Posts Tagged 1866 women’s suffrage petition
Today – 7 June 2016 – marks the 150th anniversary of the first petition presented in Parliament in support of an attempt to gain for women the parliamentary vote.
I have just attended an event sponsored by the Fawcett Society to celebrate this anniversary – held in the Speaker’s House in Parliament. At this event it was announced that efforts would be made to erect a statue to Millicent Fawcett in Parliament Square. See also my post published some time ago – Make Millicent Fawcett Visible – http://wp.me/p2AEiO-qD
Below is a short article I published earlier setting out the facts behind the petition.
This is – I think – the most important document of the women’s suffrage campaign. It was the foundation for all that came after.
Back in the days when the world was young, there was no internet, and antiquarian booksellers – as well as the layman/woman book-buyer – had to search their quarry among the stacks of brick and mortar bookshops, my time, when not engaged in child care, was spent touring London and the market towns of southern England in search of the books and ephemera with which I and my customers might resurrect the women that were famously ‘hidden from history’.
These days have long passed away – now we need only sit at home and search internet book-selling sites, trawling through the print-on-demand dross in the increasingly forlorn hope of finding the odd nugget of treasure. The corollary, of course, is that there are now precious few brick and mortar bookshops selling second-hand/antiquarian books.
In those olden days I even thought it occasionally worthwhile to take a tour down Portobello Road on a Saturday morning, not something I have done for a long time, now that Portobello’s landlords are handing the antiques arcades over to fashion chain stores. But that particular Saturday-morning visit was memorable because it was in a bookselling alcove in the warrens that stretch behind Portobello Road that I came across one of the most interesting finds of my bookselling career – a copy of the pamphlet edition of the 1866 women’s suffrage petition.
The petition itself comprised a long scroll onto which were pasted the signatures of the (circa) 1500 women who, in the spring of 1866, were prepared to put their names to a request (it was certainly not yet a demand) that women who met the requisite property qualifications , as set out in the Reform bill then under discussion, should be able to cast a parliamentary vote alongside men. The petition had been organised by a group of women who formed themselves into a small informal committee – among their number being Barbara Bodichon, Bessie Rayner Parkes, Elizabeth Garrett, and Emily Davies. John Stuart Mill, for whom they had campaigned when he had contested – and won – the Westminster parliamentary seat the previous year, had agreed to present the petition.
Emily Davies was the businesswoman of the group and it was she who decided that the names of those who had signed the petition should be printed in pamphlet form and sent to the weekly papers so that, as she wrote on 18 July 1866 to Helen Taylor (Mill’s step-daughter), ‘ in case they take any notice, they make know what they are commenting on.’ Copies of the petition pamphlet were also sent to members of the House of Commons and the House of Lords.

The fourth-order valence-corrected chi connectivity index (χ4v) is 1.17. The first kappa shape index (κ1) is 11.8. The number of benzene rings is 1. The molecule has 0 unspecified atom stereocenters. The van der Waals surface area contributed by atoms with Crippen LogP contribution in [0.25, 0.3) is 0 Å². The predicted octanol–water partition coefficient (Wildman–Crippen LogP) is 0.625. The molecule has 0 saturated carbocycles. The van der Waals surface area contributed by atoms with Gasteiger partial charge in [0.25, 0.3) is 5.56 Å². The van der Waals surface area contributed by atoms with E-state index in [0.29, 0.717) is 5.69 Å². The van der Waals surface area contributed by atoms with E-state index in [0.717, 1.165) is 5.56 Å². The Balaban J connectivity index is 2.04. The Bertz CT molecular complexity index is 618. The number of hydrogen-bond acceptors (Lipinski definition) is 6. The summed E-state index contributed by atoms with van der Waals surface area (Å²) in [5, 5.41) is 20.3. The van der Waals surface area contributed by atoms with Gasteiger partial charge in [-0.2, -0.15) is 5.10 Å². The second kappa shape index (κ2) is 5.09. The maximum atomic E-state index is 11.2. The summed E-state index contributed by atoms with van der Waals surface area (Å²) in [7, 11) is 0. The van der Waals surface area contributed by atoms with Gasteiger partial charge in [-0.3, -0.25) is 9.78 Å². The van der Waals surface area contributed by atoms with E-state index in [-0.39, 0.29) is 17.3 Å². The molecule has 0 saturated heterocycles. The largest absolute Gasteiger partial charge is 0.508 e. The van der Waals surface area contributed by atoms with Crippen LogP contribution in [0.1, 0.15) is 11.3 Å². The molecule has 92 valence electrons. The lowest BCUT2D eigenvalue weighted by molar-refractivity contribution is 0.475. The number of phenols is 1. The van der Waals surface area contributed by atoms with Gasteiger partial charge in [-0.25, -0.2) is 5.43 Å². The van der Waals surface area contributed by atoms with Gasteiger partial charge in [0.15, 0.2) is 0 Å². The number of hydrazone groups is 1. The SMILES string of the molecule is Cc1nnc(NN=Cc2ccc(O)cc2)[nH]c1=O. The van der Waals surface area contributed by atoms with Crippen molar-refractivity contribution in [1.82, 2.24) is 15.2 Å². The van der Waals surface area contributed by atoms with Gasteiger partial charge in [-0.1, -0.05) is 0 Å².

The copy of ‘my’ 1866 petition pamphlet is, as you see, addressed to Earl Cathcart – the 3rd Earl, Alan Frederick Cathcart. I suspect he was not overly interested in the rights of women.
I did sell the pamphlet almost as soon as I found it but, before parting with it, had the sense to take a photocopy. That sounds nothing extraordinary, but back in those days photocopiers were not the casual desk accessory that they are today and in order to process the petition’s 38 pages I had to visit the machine in the local library. How glad I am that I bothered to do so. For having easy access to those 1499 names allowed me not only to build up the pattern of political and friendship networks supporting the suffrage campaign that lies at the heart of The Women’s Suffrage Movement: a reference guide, but also provided a starting-point for researching The Women’s Suffrage Movement: a regional survey, in which the part each region, county and town played in the campaign is detailed.
You can see, if your mind works along the same way as mine, what pleasure can be had in attempting to identify all these women. For instance, on this page – chosen at random:
Mrs Kenrick of 9 Dorset Square in 1873 was a member of the executive committee of the Ladies’ Association for the Education of Women for the Medical Association.
Gertrude King of 18 Carlton Hill East, was a member of the Kensington Society (a group of women who met and corresponded in order to discuss the position and prospects for women) and by 1874 was secretary of the Society for the Employment of Women.
Fanny and Jane King, 9 Eden Grove, Holloway, were the wife and daughter of John King, a pianoforte maker, who was one of the oldest acquaintances of William Lovett, the Chartist leader (one of King’s sons had ‘Lovett’ as a middle name). King was a long-standing member of Lovett’s National Association for Promoting the Political and Social Improvement of the People. Artisan radicals such as the Kings were one of the groups contacted by the organisers of the 1866 women’s suffrage petition.
Isa Craig Knox of 14 Clyde Terrace, New Cross – a close friend of Bessie Rayer Parkes – was assistant secretary of the National Association for the Promotion of Social Science, a founder of the Kensington Society and a leading member of the Society for the Employment of Women. For more on Isa Craig see her entry in my Women’s Suffrage Movement: a reference guide.